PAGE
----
Russia also said military intervention in Venezuela should be avoided at any cost, while Caracas reiterated that its offer of dialogue with President Donald Trump’s government was still on the table despite his administration’s two-year campaign against Maduro.

“If President Trump, like other presidents of the United States, is in search of war to show he can govern and to stimulate the economy, he won’t get that war in Venezuela,” Arreaza told reporters later.

‘Full Support’

Venezuela has sunk into turmoil under Maduro with food shortages and protests amid an economic and political crisis that has sparked mass emigration and inflation that is seen rising to 10 million percent this year.

Venezuelan migrants hide their faces as they cross illegally into Colombia along a path known as a “trocha.” Millions have fled Venezuela’s deadly food shortages and spiraling hyperinflation, demonstrating the resounding failure of two successive socialist governments. (AP Photo/Ariana Cubillos)

Maduro cruised to re-election last May after blocking the main opposition leaders from taking part. Critics accused the government of vote buying. The domestic opposition, the United States and right-leaning Latin American governments declined to recognize the result of the ballot.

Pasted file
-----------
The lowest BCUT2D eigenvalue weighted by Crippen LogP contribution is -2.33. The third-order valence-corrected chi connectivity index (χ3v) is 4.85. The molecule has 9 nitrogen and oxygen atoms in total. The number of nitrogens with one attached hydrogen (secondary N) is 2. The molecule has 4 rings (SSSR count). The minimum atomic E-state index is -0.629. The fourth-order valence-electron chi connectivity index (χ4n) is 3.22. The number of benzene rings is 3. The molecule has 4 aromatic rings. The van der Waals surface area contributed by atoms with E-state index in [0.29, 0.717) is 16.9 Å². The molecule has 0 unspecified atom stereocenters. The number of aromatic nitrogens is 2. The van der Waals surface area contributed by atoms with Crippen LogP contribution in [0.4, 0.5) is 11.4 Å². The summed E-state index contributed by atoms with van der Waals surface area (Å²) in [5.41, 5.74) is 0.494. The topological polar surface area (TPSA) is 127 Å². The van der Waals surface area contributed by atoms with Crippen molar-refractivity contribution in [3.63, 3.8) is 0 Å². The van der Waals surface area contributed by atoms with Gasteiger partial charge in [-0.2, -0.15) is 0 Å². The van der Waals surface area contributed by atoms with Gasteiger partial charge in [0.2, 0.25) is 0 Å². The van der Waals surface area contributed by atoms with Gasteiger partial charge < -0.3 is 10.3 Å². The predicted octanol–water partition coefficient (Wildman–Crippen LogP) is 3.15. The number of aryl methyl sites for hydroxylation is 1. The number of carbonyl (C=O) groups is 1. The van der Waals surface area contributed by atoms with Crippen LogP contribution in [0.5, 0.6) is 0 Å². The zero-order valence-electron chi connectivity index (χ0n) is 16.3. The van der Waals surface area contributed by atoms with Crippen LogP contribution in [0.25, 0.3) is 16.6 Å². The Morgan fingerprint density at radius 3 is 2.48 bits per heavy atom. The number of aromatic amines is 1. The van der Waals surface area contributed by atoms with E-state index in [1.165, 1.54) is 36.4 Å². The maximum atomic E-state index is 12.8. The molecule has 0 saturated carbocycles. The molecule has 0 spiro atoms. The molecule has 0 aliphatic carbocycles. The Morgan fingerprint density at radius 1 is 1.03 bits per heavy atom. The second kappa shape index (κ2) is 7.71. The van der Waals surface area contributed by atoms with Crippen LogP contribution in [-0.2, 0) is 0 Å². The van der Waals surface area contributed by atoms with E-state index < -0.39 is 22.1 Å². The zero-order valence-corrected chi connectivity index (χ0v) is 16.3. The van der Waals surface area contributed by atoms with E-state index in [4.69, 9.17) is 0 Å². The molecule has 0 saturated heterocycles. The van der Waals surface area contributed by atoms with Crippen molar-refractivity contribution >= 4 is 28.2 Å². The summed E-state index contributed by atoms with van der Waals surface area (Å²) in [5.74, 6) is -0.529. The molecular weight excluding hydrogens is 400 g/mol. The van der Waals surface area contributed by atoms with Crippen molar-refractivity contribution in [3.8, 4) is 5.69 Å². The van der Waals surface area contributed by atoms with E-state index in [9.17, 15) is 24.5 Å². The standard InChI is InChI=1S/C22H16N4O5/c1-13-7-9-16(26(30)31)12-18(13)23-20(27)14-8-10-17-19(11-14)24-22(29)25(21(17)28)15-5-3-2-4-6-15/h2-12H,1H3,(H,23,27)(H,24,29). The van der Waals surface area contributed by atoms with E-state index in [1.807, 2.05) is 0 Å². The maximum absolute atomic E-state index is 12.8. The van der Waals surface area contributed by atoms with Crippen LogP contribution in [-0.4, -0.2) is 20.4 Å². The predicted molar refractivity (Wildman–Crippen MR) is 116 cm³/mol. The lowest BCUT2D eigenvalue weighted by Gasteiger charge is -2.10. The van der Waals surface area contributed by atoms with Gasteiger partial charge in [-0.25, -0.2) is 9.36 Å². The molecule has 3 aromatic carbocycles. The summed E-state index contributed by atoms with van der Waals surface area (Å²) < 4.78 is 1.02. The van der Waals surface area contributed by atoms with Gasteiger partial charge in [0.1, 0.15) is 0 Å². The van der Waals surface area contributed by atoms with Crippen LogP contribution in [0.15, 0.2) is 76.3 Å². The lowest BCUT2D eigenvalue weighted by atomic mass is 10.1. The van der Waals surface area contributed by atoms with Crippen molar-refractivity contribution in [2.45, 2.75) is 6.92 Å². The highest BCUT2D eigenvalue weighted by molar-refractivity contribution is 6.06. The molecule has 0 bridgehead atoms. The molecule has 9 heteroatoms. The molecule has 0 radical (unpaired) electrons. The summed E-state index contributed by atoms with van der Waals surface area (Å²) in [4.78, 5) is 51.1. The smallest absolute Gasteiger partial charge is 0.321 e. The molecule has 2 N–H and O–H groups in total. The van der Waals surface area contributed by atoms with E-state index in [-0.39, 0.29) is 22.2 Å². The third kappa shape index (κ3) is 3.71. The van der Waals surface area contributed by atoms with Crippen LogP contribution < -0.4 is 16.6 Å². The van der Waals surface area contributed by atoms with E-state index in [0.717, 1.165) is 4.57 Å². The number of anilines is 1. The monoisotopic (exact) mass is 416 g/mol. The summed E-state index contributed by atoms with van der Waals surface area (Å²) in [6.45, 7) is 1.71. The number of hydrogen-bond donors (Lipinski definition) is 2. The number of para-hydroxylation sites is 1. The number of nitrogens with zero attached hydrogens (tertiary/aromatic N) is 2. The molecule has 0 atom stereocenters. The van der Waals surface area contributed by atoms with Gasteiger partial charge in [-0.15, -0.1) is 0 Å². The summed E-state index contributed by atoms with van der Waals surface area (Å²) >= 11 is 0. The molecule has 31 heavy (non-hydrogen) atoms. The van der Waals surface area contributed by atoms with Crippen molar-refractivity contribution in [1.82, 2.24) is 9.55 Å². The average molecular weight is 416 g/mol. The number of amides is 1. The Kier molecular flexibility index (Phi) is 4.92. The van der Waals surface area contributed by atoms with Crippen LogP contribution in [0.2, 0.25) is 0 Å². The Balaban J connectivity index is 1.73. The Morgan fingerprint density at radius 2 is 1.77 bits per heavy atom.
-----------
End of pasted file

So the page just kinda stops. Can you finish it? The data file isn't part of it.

Venezuelan opposition sympathizers had been urging Guaido to assume the presidency since Maduro was inaugurated for a second term on Jan. 10. Hundreds of thousands took to the streets in Caracas earlier this week, calling on Maduro to step down.

Guaido’s declaration of himself as the interim president takes Venezuela into uncharted territory, with the possibility of the opposition now running a parallel government recognized abroad as legitimate but without control over state functions.

On Jan. 26, Guaido celebrated the support of European countries and asked them to send humanitarian aid to help relieve the economic crisis. “We woke up today with nothing less than the full support of the European community,” Guaido said at a small political event in a square in the capital Caracas.

The United Nations Security Council meets about the situation in Venezuela in the Manhattan borough of New York City, New York, U.S., January 26, 2019. (Reuters/Carlo Allegri)

“Several European countries have been in touch with us and are going to support the entry of humanitarian aid. … We continue adding countries to this great effort,” he said.

The Maduro government has previously rejected such aid, denying there is a humanitarian crisis in the country and blaming economic problems on sanctions.

After Washington’s declaration of support for Guaido, Maduro cut off diplomatic relations with the United States on Wednesday and gave U.S. diplomats 72 hours to leave the country.

Some U.S. embassy staff left Caracas on Jan. 25, and Venezuela was withdrawing staff from Washington on Jan. 26, Venezuela’s foreign ministry said in a statement

However, Maduro softened his demand that all U.S. embassy staff withdraw by Jan. 26.

Instead, the two countries will seek an agreement to replace the embassies with “Interest Offices” in their respective capitals within 30 days, the statement said. If that fails, the missions would close.

By Michelle Nichols and Mayela Armas